The agencies warned in a Tuesday report that “likely state-sponsored groups” are targeting think tanks, urging the policy researchers to beef up security on their computer networks lest the same foreign threats they spend taxpayers’ money warning the government about gain access to their deepest darkest secrets.
Hackers are using spear-phishing emails, which attempt to dupe recipients into giving up their login credentials often by spoofing their origins with a reputable sender, and exploiting vulnerabilities in remote networks, according to the report.
“Given the importance that think tanks can have in shaping US policy, CISA and FBI urge individuals and organizations…to immediately adopt a heightened state of awareness” and follow standard computer hygiene, the agencies wrote. Their recommendations included relatively obvious ‘solutions’ like changing default passwords, encrypting information, downloading software patches where available, and installing antivirus programs. The agencies also advised think tanks’ employees be trained in avoiding phishing and other common hacks – opening up a new revenue arm for the cybersecurity industry.
Ironically, think tanks like the NATO- and military industrial complex-funded Atlantic Council have been on the front lines of hyping up the threat posed by foreign hackers, blaming Russia (and to a lesser extent China and Iran) for the lion’s share of unfavorable geopolitical outcomes. CISA itself was established in 2018 by the Trump administration, which was heavily pressured to step up its cybersecurity theatre amid accusations that never-proven “Russian meddling” had handed the president his surprise 2016 victory.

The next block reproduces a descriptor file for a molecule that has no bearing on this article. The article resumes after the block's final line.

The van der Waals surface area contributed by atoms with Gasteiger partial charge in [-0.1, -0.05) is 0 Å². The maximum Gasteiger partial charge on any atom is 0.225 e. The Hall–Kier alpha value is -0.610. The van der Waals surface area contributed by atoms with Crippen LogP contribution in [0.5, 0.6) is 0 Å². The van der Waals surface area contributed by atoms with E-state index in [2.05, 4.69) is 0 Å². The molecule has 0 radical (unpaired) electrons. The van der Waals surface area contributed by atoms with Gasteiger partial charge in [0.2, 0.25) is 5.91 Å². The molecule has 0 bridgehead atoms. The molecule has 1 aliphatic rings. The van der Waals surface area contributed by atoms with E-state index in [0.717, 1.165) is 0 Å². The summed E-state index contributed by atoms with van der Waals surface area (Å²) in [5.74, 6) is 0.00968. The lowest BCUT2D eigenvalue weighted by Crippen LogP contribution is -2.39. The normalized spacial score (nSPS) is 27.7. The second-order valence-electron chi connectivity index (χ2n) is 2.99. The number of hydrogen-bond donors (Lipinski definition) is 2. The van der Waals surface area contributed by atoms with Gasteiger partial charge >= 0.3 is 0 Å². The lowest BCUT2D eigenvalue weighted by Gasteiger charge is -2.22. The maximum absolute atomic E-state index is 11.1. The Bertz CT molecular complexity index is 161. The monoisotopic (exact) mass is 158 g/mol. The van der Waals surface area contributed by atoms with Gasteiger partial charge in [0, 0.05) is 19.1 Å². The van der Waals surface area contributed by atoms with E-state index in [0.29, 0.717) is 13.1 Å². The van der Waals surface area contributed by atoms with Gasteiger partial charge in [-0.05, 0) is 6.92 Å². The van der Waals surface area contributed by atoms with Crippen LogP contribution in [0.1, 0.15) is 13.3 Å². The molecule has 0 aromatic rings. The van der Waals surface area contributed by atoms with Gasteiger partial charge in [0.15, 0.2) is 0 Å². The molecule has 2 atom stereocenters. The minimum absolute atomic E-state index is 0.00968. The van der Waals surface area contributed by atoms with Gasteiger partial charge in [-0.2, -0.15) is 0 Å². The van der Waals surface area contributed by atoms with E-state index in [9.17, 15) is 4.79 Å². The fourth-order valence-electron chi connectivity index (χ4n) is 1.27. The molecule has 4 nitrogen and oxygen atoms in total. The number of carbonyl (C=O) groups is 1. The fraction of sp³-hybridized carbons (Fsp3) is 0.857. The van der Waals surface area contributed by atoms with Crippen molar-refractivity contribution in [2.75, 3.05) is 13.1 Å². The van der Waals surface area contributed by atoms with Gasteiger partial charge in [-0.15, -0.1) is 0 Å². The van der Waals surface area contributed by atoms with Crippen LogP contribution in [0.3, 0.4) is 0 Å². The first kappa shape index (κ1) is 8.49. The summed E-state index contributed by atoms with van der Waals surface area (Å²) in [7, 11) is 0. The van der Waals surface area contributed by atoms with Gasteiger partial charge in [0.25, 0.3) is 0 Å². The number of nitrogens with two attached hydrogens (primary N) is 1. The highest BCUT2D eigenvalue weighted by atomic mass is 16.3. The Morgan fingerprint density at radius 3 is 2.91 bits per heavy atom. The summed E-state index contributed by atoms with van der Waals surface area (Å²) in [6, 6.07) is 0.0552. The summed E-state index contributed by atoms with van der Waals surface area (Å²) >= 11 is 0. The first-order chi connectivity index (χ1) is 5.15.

With even the most sensitive work being conducted over the internet due to the pandemic, fear of hackers grabbing secrets out of the data flow has mushroomed. Computing giant IBM warned on Thursday that it had uncovered a spear-phishing campaign targeting organizations involved with the Covid-19 vaccination effort across six countries. While the company acknowledged it could not attribute the attacks to any particular entity – indeed, it couldn’t even determine whether any of the phishing attempts had been successful – IBM advised targets to be on their guard (and invest in IBM’s protective measures).
Spear-phishing has been blamed for a number of high-profile attacks in recent years, from a Twitter infiltration that actually involved company insiders being paid off to the infamous 2016 hack on presidential candidate Hillary Clinton’s campaign director John Podesta. The UK and Canadian governments, along with the US, warned the same advanced persistent threat group (APT) blamed for the Podesta hack and the release of 2016’s leaked Democratic National Committee emails had been “targeting organizations involved in coronavirus vaccine development.”
Moscow denied the claims, noting the British vaccine was already set to be produced by a Russian company. Russia unveiled its own Sputnik V vaccine months before its accusers completed their own research.
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